A camp was set up on Lelu Island in August 2015 to protest industrial development in the area. (Shannon Lough / The Northern View)

Port authority imposes ban on development around Lelu Island

Following Pacific Northwest LNG, there will be no future projects proposed near Flora Bank

There will be no industrial development in the marine area next to Lelu Island.

On Thursday, Jan. 17, the Prince Rupert Port Authority announced it’s placing a developmental moratorium on Flora, Agnew and Horsey Banks to ensure the protection of marine habitat.

Lelu Island and Flora Bank were the controversial locations of the Pacific Northwest LNG project, which was cancelled in July 2017. Many Indigenous people, environmentalists, and the local politicians opposed development on this site, which was near juvenile salmon habitat.

Although, the Canadian Environmental Assessment Agency’s assessment found the liquefied natural gas project could have been built without ‘significant adverse environmental affects’, leading the federal government to approve the project in September 2016.

In the port’s press release it states that the project was complex, involving a 3 km suspension bridge to avoid the environmentally sensitive areas. Three months after the project was cancelled, more than 100 people travelled to Lelu Island to witness a totem pole being raised. Members of the Gitwilgyoots Tribe claimed the territory as their own, and intended to protect the site from future development.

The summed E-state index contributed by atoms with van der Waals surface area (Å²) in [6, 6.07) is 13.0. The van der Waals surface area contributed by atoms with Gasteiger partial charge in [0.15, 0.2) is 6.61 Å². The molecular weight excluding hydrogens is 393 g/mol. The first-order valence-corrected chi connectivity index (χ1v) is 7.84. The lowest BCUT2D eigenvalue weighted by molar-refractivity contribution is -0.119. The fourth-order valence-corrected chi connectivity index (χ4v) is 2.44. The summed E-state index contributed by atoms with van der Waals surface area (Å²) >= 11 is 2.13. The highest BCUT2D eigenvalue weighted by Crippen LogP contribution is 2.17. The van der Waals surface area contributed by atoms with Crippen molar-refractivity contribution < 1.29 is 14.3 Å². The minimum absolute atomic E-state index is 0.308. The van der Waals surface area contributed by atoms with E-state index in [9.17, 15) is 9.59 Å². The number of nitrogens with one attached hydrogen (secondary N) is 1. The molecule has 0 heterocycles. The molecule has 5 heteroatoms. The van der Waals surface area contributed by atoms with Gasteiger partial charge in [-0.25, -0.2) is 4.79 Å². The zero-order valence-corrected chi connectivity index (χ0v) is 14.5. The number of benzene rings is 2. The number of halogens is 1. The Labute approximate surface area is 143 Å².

Since then, the port has recognized that development in this area will be a challenge, stating that “there are lingering concerns and uncertainty” with regards to how an industrial project would risk the health to the Skeena River estuary and salmon populations.

“We recognize the importance that a healthy salmon population has to our communities, in particular First Nations, and we share this value,” said Shaun Stevenson, president and CEO of the Prince Rupert Port Authority, in the press release. “We know that this site has both challenges and concerns with development and there are superior development sites available for future projects at the Port of Prince Rupert that are broadly supported by our stakeholders.”

Hereditary and elected leaders from Metlakatla and Lax Kw’alaams were involved in the discussions to impose the developmental moratorium.

“The hereditary leaders of the Gitwilgyoots tribe of Lax Kw’alaams welcome the moratorium on industrial development on Flora, Horsey and Agnew Banks,” said Wii Smooygit Lyoon’anns (Carl Sampson Sr.). “The decision signifies a recognition of the concerns raised in regard to potential environmental impacts that port development could have in the area.”

Harold Leighton, chief councillor for the Metlakatla First Nation, said “This moratorium is a positive step toward ensuring the sustainability of this vital resource.”

The port authority said the moratorium will be formalized in its Land Use Management Plan in 2019, which will include public consultation.

To report a typo, email: [email protected].


Shannon Lough | Editor
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